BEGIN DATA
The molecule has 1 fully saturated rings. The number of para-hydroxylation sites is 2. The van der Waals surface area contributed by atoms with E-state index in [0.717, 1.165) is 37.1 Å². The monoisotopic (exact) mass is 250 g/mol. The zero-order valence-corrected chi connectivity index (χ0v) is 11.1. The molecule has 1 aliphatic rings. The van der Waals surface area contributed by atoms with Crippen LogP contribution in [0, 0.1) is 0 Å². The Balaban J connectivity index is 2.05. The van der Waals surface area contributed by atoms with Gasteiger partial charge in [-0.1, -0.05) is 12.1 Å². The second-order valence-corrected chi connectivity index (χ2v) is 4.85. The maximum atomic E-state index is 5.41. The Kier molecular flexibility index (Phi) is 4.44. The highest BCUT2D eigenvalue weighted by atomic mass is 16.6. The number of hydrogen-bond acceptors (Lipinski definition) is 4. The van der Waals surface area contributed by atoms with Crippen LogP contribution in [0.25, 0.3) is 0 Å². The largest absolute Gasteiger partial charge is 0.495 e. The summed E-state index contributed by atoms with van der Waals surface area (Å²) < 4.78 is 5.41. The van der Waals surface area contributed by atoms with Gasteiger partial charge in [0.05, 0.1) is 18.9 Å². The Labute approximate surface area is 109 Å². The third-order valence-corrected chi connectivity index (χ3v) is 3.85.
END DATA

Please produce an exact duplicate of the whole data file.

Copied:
The molecule has 1 fully saturated rings. The number of para-hydroxylation sites is 2. The van der Waals surface area contributed by atoms with E-state index in [0.717, 1.165) is 37.1 Å². The monoisotopic (exact) mass is 250 g/mol. The zero-order valence-corrected chi connectivity index (χ0v) is 11.1. The molecule has 1 aliphatic rings. The van der Waals surface area contributed by atoms with Crippen LogP contribution in [0, 0.1) is 0 Å². The Balaban J connectivity index is 2.05. The van der Waals surface area contributed by atoms with Gasteiger partial charge in [-0.1, -0.05) is 12.1 Å². The second-order valence-corrected chi connectivity index (χ2v) is 4.85. The maximum atomic E-state index is 5.41. The Kier molecular flexibility index (Phi) is 4.44. The highest BCUT2D eigenvalue weighted by atomic mass is 16.6. The number of hydrogen-bond acceptors (Lipinski definition) is 4. The van der Waals surface area contributed by atoms with Crippen LogP contribution in [0.25, 0.3) is 0 Å². The largest absolute Gasteiger partial charge is 0.495 e. The summed E-state index contributed by atoms with van der Waals surface area (Å²) < 4.78 is 5.41. The van der Waals surface area contributed by atoms with Gasteiger partial charge in [0.05, 0.1) is 18.9 Å². The Labute approximate surface area is 109 Å². The third-order valence-corrected chi connectivity index (χ3v) is 3.85.